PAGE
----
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According to section 4 of the geocaching.com terms of use, "You agree not to: [...] (m) Publish, on any Groundspeak owned web property, the solutions, hints, spoilers, or any hidden coordinates for any geocache without consent from the cache owner." However, here are some general puzzle tips (based in part on a puzzle-solving class event presented by The Rat a while ago):

 

Identify the theme. Check the cache title, the hint, the HTML source, the graphics (including names/URLs), any links (including URLs), whatever is at the posted coordinates, etc. If you can figure out the theme, then you should look for numbering systems that are associated with that theme (zip codes, athletes’ jersey numbers, episode numbers, product codes, etc.).

 

Around here, coordinates will have 15 digits, and will look like "N 37° xx.xxx W 122° xx.xxx". So when I'm solving a nearby puzzle, I look for a group of 15 things, and then I look for ways to get the digits 37xxxxx122xxxxx from them. In general, I look for ways to get the number 37 (or the digits 3 and 7) from something near the beginning of the puzzle, and the number 122 (or the digits 1, 2, and 2) from something near the middle of the puzzle. (Of course, you'll need to adjust this for the coordinates near you.)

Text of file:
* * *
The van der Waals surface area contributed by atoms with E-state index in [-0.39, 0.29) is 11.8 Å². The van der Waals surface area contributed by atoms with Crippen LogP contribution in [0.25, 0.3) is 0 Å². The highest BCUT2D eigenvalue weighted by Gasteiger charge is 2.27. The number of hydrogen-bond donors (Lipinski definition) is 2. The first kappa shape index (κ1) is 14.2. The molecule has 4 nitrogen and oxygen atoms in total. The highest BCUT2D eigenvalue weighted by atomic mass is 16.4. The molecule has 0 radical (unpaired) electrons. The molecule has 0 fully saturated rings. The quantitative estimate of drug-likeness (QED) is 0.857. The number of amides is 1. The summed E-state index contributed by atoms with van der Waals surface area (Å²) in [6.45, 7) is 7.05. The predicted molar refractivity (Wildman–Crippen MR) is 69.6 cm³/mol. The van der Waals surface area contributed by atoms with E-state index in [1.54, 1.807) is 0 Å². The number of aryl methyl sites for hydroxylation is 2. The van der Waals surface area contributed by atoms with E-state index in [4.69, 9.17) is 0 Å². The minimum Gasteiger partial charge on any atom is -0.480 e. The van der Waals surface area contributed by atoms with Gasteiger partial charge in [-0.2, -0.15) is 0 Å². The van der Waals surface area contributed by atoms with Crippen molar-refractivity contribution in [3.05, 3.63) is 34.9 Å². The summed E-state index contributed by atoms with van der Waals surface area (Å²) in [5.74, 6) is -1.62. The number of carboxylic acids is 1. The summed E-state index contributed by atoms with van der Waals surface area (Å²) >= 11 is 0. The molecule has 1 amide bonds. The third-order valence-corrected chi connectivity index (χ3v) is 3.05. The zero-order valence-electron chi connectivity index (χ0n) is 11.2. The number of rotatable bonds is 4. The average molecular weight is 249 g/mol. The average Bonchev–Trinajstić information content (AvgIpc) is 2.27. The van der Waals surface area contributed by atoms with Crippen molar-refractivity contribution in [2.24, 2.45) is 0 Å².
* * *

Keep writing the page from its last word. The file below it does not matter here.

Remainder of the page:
Other useful resources include:

Puzzle Solving 101 Series (bookmark list)

Puzzle Shortcuts Series (bookmark list)

Solving Puzzle Caches (online article)

How Do I Solve All These $@! Puzzle Caches? (tutorial-style puzzle cache)

Puzzle FUNdamentals (archived event cache) and the Puzzle FUNdamentals resources on the GeocacheAlaska! education page

The GBA's Puzzle Cache FAQ (for puzzle designers, but useful for understanding how puzzle caches work)